Category Archives: Principal’s Blog

“Progress not perfection”

This phrase is on a poster at my gym and it has given me much food for thought. The first is that I should not take it personally as an observation of my efforts at the gym! More importantly I think it is a valuable lesson to us all that while we should strive for excellence this should not come at a cost to our personal wellbeing. Perfection is an ideal – the perfect note, speech or performance may be unattainable but progress towards this goal is still worthwhile.

This is particularly relevant at this time of the year as students reflect on their progress and articulate the short term and long term goals for the year during Student Led Conferences. Their e-asTTle scores are available and these will form the basis for the progress they will show in reading and Mathematics through the year. A key message to everyone at the school is that we analyse this data very closely, not only to assess individual and collective progress but also to evaluate the impact of our teaching.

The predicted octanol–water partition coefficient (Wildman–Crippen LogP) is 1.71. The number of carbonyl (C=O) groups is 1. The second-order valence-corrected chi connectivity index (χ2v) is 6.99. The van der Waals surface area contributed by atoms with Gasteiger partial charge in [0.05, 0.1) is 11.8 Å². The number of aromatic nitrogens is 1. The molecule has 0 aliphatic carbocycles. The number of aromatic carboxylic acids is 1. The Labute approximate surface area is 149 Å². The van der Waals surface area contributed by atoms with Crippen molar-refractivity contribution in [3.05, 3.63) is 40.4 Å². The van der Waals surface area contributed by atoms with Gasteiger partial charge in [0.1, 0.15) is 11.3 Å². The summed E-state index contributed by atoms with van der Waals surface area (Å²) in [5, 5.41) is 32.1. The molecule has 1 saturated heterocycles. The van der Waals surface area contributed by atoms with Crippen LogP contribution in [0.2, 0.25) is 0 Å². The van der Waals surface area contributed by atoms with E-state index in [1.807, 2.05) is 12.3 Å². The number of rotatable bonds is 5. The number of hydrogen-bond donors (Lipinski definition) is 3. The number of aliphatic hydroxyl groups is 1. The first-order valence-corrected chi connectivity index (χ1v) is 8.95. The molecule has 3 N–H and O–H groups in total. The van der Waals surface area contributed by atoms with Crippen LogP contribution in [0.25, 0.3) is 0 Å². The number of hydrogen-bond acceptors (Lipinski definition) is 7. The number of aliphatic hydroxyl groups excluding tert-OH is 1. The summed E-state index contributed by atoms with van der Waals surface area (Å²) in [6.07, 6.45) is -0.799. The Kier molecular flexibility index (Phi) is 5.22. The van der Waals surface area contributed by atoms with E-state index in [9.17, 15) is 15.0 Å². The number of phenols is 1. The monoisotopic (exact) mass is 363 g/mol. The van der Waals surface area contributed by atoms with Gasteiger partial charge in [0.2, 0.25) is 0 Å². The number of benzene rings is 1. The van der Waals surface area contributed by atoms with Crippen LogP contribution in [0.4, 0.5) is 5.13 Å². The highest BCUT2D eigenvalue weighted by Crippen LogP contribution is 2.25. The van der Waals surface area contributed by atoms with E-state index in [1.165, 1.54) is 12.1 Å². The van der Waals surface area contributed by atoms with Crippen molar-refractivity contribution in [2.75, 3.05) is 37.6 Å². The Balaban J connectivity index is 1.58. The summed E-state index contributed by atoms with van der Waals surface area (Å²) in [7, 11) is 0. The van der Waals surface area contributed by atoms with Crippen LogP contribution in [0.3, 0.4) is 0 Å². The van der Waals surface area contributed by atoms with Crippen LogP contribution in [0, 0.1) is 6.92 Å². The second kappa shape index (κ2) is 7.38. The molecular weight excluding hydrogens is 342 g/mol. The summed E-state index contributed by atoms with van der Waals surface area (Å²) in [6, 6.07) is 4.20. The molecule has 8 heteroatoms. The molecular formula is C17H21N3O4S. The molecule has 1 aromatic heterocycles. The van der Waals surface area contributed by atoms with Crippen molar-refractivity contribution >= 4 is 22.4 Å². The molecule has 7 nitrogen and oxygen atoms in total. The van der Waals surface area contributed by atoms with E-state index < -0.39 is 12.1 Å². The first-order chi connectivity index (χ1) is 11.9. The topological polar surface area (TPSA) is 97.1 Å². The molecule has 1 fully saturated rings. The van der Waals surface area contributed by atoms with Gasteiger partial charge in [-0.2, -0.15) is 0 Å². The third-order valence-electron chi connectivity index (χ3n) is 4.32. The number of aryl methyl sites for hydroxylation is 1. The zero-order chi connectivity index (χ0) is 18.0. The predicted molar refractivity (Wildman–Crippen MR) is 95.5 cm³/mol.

Another phrase which is relevant to goal setting is that we learn more from our mistakes or failures than our successes. So set the bar high, strive for excellence but keep a balance and acknowledge that if we don’t quite make it there is nobility in making the effort.

Growing greatness – kia mana ake

Teachers as lifelong learners

At MHJC we believe that it is important for our teachers to continue to grow as professionals after they have completed their teacher training and two year provisional registration period. Every year all teachers meet with their mentor, a senior leader who helps them to set personal and professional goals that align with the school’s strategic direction, annual goals and achievement targets. Our weekly professional development programme assists teachers to reach their goals by providing time and expertise within these key areas and teachers meet fortnightly again with their mentors to discuss their progress.

One of our key objectives this year is to integrate the opportunities provided by the BYOD (Bring Your Own Device) initiative into our teaching so that our students can attain even higher levels of achievement and engagement. To prepare for this, teachers used the google platform for the first time last year and also experimented with a class set of chromebooks in each whanau. This year all our teachers will be training for and sitting the examination for google accreditation as a Level 1 Certified Educator which will improve our capacity to utilise the potential of the google platform and portable, personally chosen devices.